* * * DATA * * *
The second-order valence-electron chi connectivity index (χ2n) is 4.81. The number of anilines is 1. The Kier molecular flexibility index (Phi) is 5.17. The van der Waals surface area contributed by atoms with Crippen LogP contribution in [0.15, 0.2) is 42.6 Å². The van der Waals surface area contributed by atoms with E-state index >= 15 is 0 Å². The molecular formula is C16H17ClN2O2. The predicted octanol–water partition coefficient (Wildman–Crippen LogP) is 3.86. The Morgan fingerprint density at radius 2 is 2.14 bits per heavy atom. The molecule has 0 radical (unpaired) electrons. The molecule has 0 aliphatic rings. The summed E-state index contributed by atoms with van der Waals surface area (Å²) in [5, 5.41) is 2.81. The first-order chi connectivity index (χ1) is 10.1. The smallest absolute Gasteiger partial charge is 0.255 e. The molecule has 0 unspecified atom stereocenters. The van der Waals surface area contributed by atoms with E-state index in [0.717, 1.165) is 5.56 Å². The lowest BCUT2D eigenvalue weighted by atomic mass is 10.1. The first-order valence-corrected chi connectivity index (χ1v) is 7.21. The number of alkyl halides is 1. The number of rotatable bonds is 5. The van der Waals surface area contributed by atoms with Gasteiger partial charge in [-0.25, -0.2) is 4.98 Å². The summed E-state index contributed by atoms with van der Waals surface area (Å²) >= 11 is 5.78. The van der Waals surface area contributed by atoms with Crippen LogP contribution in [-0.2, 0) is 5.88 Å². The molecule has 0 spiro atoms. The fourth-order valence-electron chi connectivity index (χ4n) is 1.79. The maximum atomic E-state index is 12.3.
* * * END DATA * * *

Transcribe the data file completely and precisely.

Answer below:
The second-order valence-electron chi connectivity index (χ2n) is 4.81. The number of anilines is 1. The Kier molecular flexibility index (Phi) is 5.17. The van der Waals surface area contributed by atoms with Crippen LogP contribution in [0.15, 0.2) is 42.6 Å². The van der Waals surface area contributed by atoms with E-state index >= 15 is 0 Å². The molecular formula is C16H17ClN2O2. The predicted octanol–water partition coefficient (Wildman–Crippen LogP) is 3.86. The Morgan fingerprint density at radius 2 is 2.14 bits per heavy atom. The molecule has 0 radical (unpaired) electrons. The molecule has 0 aliphatic rings. The summed E-state index contributed by atoms with van der Waals surface area (Å²) in [5, 5.41) is 2.81. The first-order chi connectivity index (χ1) is 10.1. The smallest absolute Gasteiger partial charge is 0.255 e. The molecule has 0 unspecified atom stereocenters. The van der Waals surface area contributed by atoms with E-state index in [0.717, 1.165) is 5.56 Å². The lowest BCUT2D eigenvalue weighted by atomic mass is 10.1. The first-order valence-corrected chi connectivity index (χ1v) is 7.21. The number of alkyl halides is 1. The number of rotatable bonds is 5. The van der Waals surface area contributed by atoms with Gasteiger partial charge in [-0.25, -0.2) is 4.98 Å². The summed E-state index contributed by atoms with van der Waals surface area (Å²) >= 11 is 5.78. The van der Waals surface area contributed by atoms with Crippen LogP contribution in [-0.2, 0) is 5.88 Å². The molecule has 0 spiro atoms. The fourth-order valence-electron chi connectivity index (χ4n) is 1.79. The maximum atomic E-state index is 12.3.